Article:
Editore"s Note
Tilting at Windmills

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September 7, 2007
By: Kevin Drum

SURVEILLING STUTTGART....The LA Times reports some background detail about the arrest of those three terrorist wannabes in Germany on Wednesday:

A U.S. intelligence intercept of suspicious communications between Pakistan and Stuttgart was the initial break that ultimately led to the arrest this week of three suspected Muslim militants accused of plotting massive car-bomb attacks here against Americans, U.S. and German officials told the Los Angeles Times on Thursday.

....The counter-terrorism official described the initial intercept [last December] as "a key factor. This was a long investigation. But it helped build the case. It led to a very long period of surveillance, and the arrests. It also continued during the investigation."

This year, U.S. intelligence agents intercepted a key communication in which militant handlers in Pakistan asked for an update on the plot and pushed the suspects to move faster, according to U.S. and German officials.

Interesting. These intercepts are pretty clearly a result of the NSA surveillance program we've heard so much about, and I'd guess that U.S. officials are leaking about this in order to demonstrate the value of the program.

Here's another guess: as you recall, the NSA program was put into crisis mode last May when a FISA judge issued a ruling "telling the administration flatly that the law's wording required the government to get a warrant whenever a fixed wire is involved." This meant that NSA was required to get a warrant even for communications entirely outside the U.S., which probably put a huge crimp into the German investigation. In other words, NSA officials weren't just generically concerned about the program as a whole (though they undoubtedly were), but were specifically concerned with this particular case.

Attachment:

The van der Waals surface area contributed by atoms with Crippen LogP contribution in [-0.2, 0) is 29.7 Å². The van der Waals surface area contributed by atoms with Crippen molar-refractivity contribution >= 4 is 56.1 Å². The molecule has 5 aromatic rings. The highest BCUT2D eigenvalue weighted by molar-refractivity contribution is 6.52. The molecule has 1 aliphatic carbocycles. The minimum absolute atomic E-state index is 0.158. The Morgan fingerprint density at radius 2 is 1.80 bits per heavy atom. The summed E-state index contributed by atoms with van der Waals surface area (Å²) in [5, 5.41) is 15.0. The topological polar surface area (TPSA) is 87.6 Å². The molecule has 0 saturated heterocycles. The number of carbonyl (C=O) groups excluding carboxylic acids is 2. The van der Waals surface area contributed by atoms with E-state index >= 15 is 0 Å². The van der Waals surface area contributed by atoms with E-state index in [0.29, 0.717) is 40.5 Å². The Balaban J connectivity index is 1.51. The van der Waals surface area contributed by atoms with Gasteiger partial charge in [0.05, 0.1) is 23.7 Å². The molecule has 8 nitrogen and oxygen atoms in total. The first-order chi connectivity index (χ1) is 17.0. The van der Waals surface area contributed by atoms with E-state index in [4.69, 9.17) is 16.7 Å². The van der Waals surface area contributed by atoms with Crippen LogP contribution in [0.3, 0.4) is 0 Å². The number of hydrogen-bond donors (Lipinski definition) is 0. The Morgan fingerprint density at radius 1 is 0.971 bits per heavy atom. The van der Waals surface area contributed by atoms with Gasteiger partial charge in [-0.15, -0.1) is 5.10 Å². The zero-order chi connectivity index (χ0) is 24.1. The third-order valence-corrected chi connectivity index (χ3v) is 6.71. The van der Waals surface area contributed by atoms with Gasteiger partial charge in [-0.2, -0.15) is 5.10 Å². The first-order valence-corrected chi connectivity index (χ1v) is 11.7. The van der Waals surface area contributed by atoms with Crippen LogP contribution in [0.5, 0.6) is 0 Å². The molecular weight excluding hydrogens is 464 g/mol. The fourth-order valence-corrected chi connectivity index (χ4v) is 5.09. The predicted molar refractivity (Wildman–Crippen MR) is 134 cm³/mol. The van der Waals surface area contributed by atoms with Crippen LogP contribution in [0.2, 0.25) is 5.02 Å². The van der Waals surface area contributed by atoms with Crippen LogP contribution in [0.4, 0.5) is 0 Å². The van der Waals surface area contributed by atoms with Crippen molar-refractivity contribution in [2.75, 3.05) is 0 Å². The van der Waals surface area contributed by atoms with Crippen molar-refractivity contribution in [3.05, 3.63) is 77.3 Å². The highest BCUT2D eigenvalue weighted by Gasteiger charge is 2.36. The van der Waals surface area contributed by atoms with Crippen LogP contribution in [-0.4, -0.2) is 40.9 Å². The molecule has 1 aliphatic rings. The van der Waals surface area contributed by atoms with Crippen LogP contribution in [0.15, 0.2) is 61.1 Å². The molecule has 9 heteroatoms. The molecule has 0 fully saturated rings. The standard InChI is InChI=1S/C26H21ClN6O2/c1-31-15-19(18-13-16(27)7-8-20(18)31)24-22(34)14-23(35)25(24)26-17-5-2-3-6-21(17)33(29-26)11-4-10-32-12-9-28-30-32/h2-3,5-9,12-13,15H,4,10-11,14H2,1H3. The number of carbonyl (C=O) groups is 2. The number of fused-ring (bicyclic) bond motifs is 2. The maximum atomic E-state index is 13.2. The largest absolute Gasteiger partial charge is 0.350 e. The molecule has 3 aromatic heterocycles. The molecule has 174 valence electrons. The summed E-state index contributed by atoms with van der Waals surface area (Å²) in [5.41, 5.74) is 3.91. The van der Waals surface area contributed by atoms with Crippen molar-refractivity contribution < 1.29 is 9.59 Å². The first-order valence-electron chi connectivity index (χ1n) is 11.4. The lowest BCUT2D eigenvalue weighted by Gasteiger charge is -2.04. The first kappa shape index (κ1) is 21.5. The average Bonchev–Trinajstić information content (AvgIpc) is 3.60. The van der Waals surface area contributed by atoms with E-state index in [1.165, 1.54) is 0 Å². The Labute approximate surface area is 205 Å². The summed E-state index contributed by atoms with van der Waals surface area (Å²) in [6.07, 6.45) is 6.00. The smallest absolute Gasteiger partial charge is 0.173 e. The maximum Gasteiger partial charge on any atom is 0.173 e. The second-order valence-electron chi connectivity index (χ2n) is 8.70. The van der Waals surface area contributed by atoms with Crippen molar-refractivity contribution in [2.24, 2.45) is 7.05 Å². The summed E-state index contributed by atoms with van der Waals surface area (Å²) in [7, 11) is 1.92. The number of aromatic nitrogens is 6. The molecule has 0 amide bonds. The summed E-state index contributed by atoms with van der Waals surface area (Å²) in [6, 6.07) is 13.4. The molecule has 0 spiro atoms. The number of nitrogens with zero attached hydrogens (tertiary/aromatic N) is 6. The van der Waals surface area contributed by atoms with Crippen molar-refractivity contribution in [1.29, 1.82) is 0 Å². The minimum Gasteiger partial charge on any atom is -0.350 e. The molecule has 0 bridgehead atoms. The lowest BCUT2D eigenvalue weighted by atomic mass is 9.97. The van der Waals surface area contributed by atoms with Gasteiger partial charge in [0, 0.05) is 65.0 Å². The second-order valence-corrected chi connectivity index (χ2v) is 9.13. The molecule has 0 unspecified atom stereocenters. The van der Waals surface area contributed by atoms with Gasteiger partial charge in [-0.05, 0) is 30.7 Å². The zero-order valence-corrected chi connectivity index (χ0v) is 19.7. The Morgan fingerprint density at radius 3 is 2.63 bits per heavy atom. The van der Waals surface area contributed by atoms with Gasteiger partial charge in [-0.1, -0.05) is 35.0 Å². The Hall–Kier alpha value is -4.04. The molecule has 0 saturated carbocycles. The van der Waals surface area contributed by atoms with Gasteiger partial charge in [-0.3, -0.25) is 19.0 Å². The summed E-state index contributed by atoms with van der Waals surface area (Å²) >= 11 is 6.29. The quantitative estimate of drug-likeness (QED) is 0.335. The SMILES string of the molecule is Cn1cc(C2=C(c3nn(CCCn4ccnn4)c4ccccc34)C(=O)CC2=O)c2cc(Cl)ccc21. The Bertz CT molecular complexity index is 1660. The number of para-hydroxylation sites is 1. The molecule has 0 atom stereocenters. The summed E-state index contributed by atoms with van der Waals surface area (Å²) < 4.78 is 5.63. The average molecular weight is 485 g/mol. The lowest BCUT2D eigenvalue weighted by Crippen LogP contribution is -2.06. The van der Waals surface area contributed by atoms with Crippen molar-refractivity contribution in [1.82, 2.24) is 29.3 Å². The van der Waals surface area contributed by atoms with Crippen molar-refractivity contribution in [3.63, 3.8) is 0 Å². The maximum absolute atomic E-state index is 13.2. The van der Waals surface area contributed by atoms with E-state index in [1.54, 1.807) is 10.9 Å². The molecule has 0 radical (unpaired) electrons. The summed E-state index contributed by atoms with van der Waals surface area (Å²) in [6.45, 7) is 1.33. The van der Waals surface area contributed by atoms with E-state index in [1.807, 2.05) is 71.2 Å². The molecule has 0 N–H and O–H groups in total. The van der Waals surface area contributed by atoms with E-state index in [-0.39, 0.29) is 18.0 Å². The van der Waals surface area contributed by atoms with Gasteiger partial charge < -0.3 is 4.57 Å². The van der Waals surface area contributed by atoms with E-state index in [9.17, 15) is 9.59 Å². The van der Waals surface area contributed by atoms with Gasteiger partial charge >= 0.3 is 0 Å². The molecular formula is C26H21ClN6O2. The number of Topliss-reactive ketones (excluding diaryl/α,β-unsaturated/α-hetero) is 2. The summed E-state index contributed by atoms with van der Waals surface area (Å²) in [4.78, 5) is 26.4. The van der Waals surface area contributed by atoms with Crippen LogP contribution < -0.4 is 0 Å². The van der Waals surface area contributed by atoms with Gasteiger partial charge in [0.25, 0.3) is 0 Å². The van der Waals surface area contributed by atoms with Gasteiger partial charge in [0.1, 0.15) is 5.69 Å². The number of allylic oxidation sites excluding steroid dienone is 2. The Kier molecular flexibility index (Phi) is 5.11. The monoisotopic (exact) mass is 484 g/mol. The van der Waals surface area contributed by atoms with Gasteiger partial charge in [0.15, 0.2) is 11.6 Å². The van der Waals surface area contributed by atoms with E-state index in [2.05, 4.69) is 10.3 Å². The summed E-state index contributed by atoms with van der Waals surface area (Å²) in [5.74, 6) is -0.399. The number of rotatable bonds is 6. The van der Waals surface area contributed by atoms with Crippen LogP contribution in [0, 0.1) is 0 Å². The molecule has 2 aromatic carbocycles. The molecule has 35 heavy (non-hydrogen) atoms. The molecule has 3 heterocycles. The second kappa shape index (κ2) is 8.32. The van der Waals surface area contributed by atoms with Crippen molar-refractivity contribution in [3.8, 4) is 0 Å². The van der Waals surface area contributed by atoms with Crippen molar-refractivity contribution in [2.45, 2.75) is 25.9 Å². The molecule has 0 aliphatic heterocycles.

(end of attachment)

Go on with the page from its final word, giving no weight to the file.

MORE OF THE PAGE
If that's true, it suggests yet again just how reckless the administration's approach to surveillance has been. Everyone — literally everyone — was immediately willing to amend the FISA law to restore NSA's capability to monitor communications between two foreign locations. The administration could have passed a bill within a week that allowed surveillance of these terrorists to start back up if they'd wanted to. Instead, we likely lost a couple of month's worth of surveillance because the White House was bound and determined not merely to fix FISA, but to expand its scope dramatically.

That was a helluva gamble. Sure, the German terrorists were already under intense surveillance by German police by that time, but the story from the U.S. folks is that the intercepts from this year were vital to the investigation too. You'd think they'd want to get that back online as soon as possible, especially for a plot whose goal was massive American fatalities. Instead they played politics until the end of July, hoping both for some partisan juju as well as a chance to increase the unfettered power of the executive branch. Nice job, guys.

Kevin Drum 1:03 AM Permalink | Trackbacks | Comments (32)

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and to be clear i dont see why they should have to pursue a warrant in a exclusivly overseas surveillance. I am objecting to the fact that you are implying that checking with the court is some sort of insurmountable task.

Posted by: Hubris Sonic on September 7, 2007 at 1:22 AM | PERMALINK

Oh, Kevin, you can't possibly imagine they obediently stopped intercepting those calls, can you? For heaven's sake. Even a more law-abiding administration would have kept right on listening, giving up possible ability to prosecute these guys in the U.S. (which wasn't likely going to happen anyway) for the ability to monitor and foil the plot, as well as learn what they could about the handler and his network up the line in Pakistan.

I'm a full-throated civil liberties devotee, and even *I* would keep the monitoring in place in a case like this and take the consequences if it was somehow discovered and prosecuted. And HONESTLY, what are the chances of that happening?

Fie on the bastards for taking the long way around for the sake of their gawdawful "unitary executive" campaign, but don't imagine for one second that decision was coupled with meekly halting the listening itself.